Location, location, location: Isla Pilipina
In the months prior to the popup, Isla Pilipina, 2501 W Lawrence, became our de facto dinner spot, where we met with allies, friends and collaborators when we weren't able to host them at my apartment. We'd gotten to know owner Ray Espiritu and the Isla menu over this time, his art and work with artists' collective Escolta Street and their charitable work. Because of all these reasons and it's reputation with the Fil-Am community, Isla was our first choice.
Said Ray, "I was excited at the opportunity. The collaboration allowed us to showcase the versatility of the cuisine through the eyes of another chef. It's definitely a change of pace for us and our customers. I fell in love with the idea of providing a different take on what we normally provide, while maintaining the philosophy and flavors rooted in our culture. AC is a great guy with great ideas, and I couldn't wait to work with him."
Ray agreed to a kitchen takeover for the pop-up on their usual day off, Monday, and after-hours as necessary -- so long as it didn't interrupt their normal service. Not Your Nanay's (Mom's) Brunch for dinner was born!
Everything is cool when you're part of a team
Chef AC's brunch pop-up menu, under the name RICE & SHINE, was unlike anything we'd ever seen being served in Chicago. He asked us and Ray for our input to the menu -- from which bread to use (Bang Bang biscuits were my idea and we sourced pandesal from Chef Jing Palasigue's Cookies N' Cakes in Morton Grove, who we met at Adobofest) to recipes to add (Natalia's ube halaya made into a cream cheese schmear). Here's the final menu (see left, photo credit Ryne Dionisio of BakitWhy.com on Instagram at @ryne_ee):
- Ube Halaya and Ensaymada Butter Schmear
- Longganisa Scotch Egg with Seasonal Salad
- Kare-kare Eggs Benedict
- Adobo Fried Chicken and Garlic Rice
- Maja Blanca Pancakes
To save time and take advantage of the wholesale food costs, AC sourced as much as possible from the Isla larder based on the common ingredients, while other items we sourced from the butchers off Lake Street and the Asian markets near Argyle.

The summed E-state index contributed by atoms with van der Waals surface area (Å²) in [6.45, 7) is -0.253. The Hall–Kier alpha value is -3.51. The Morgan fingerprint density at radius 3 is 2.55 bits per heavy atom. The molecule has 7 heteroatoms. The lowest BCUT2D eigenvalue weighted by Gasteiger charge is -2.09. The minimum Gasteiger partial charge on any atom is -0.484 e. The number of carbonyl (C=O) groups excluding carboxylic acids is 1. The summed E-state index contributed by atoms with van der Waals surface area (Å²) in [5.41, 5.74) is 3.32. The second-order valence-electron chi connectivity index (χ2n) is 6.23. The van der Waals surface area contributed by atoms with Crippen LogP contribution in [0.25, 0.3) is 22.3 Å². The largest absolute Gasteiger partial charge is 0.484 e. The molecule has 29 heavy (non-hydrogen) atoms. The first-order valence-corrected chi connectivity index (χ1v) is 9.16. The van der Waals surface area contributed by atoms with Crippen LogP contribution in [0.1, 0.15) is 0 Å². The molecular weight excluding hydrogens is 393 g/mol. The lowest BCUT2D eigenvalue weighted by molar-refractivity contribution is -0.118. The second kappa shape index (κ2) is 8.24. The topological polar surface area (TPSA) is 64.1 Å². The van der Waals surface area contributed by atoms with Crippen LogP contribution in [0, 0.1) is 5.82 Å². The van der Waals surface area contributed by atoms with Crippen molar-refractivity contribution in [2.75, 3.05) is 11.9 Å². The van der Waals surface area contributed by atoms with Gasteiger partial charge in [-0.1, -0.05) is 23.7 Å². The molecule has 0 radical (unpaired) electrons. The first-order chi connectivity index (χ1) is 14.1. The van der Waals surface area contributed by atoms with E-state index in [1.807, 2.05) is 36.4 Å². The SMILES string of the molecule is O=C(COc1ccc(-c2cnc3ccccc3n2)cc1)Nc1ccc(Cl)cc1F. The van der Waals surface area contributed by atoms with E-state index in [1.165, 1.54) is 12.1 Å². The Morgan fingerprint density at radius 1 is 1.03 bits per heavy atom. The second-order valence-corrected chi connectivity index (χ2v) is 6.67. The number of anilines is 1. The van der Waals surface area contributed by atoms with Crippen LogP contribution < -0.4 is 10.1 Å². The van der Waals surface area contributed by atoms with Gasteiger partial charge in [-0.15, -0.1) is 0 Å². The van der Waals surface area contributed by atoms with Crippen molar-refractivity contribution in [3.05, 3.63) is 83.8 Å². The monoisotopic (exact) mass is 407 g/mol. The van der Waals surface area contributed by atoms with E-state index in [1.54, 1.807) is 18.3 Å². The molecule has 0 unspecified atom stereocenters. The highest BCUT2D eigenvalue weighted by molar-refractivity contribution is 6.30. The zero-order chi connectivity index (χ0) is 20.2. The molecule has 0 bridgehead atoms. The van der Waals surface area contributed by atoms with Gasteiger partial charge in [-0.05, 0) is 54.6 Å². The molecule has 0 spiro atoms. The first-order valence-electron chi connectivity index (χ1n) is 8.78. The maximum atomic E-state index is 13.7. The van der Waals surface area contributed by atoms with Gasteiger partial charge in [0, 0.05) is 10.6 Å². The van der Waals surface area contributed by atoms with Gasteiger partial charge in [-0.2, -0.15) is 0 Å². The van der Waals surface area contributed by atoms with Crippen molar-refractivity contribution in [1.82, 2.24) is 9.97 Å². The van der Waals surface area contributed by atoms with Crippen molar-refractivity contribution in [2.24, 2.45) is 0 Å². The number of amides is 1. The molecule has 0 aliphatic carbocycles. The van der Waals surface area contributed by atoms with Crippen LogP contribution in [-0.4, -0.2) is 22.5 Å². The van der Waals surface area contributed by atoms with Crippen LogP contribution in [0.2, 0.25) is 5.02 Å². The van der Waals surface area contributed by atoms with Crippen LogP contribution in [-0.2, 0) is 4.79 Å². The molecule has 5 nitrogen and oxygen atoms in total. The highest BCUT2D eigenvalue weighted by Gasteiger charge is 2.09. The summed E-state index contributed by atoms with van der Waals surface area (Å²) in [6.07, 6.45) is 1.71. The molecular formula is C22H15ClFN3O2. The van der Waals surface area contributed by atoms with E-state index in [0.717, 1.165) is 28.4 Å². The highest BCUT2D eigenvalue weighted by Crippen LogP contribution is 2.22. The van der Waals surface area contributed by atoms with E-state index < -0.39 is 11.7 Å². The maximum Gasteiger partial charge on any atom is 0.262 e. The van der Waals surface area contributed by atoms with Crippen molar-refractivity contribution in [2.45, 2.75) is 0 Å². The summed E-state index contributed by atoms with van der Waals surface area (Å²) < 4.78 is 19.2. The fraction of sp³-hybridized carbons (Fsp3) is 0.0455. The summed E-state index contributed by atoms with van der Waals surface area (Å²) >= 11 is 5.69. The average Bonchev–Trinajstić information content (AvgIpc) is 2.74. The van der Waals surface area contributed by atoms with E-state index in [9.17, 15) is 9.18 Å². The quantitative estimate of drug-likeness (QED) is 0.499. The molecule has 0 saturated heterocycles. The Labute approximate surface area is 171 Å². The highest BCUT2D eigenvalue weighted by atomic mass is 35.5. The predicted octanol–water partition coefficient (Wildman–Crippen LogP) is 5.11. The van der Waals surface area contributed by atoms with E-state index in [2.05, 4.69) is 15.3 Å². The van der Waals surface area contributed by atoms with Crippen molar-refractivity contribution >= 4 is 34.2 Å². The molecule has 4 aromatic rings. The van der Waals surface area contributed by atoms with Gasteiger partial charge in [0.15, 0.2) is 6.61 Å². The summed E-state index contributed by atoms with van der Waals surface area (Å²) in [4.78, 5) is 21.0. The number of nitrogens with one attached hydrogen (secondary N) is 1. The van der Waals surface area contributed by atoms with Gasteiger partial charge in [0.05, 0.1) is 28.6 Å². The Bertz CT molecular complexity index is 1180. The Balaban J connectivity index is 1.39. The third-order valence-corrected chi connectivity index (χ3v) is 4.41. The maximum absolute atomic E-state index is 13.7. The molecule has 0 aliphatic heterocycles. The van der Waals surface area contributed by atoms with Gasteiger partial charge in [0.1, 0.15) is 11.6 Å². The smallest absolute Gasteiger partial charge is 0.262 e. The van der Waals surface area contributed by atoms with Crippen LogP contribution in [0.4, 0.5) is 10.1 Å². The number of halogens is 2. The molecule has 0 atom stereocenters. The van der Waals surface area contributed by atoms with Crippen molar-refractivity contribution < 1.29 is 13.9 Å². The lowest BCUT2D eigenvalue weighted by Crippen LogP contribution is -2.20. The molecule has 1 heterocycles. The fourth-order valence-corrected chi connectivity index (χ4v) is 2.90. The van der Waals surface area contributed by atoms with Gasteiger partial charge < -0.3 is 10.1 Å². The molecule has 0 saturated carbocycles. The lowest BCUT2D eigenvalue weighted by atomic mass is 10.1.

Says AC, "Being a pop-up chef comes with so many challenges that most chefs don't deal with. There is never a "home-court advantage" when you're a pop-up chef, since you have to constantly adapt to a kitchen's layout, equipment, and capacity. Whether you're in an ice cream shoppe or a full-service restaurant, things need to get done. Fortunately, Team FK and Team Isla Pilipina were there to make sure that I had everything I needed and that nothing fell through the cracks; this allowed me to deal with my unfamiliarity of Isla's kitchen with more time than I usually do. More than any other pop-up I've done, I felt comfortable in the space and able to put out good food."
no woman or man is an isla
Isla provided the space and some ingredients, consultation and day-of staffing with Ray on expediting (that's firing the plates, quality checking the plates, moving the dishes to the right tables at the right times), Lakhi and Nikki with front-of-house, and contacts to local chefs. We had to find local chefs that could pinch hit and help AC in the kitchen since none of the Isla chefs were available to work on their usual Monday off (who could blame them!?).
Ray and Lakhi introduced us to two chefs -- Chef MaRanda Holland of Lincoln Park's Coppervine and an alum of Chef Chrissy Camba's Filipino modern restaurant in Lincoln Square, Laughing Bird (recently shuttered, sadly). "Working with AC was amazing. His energy, along with the rest of the Rice and Shine team and the team from Isla is amazing. It's always a good thing when you work with people who believe in their work, who work and "be" from their souls. That's always amazing, plus the food was just as good. You could taste all of the love that was put into it. It's always amazing to me a great group of people."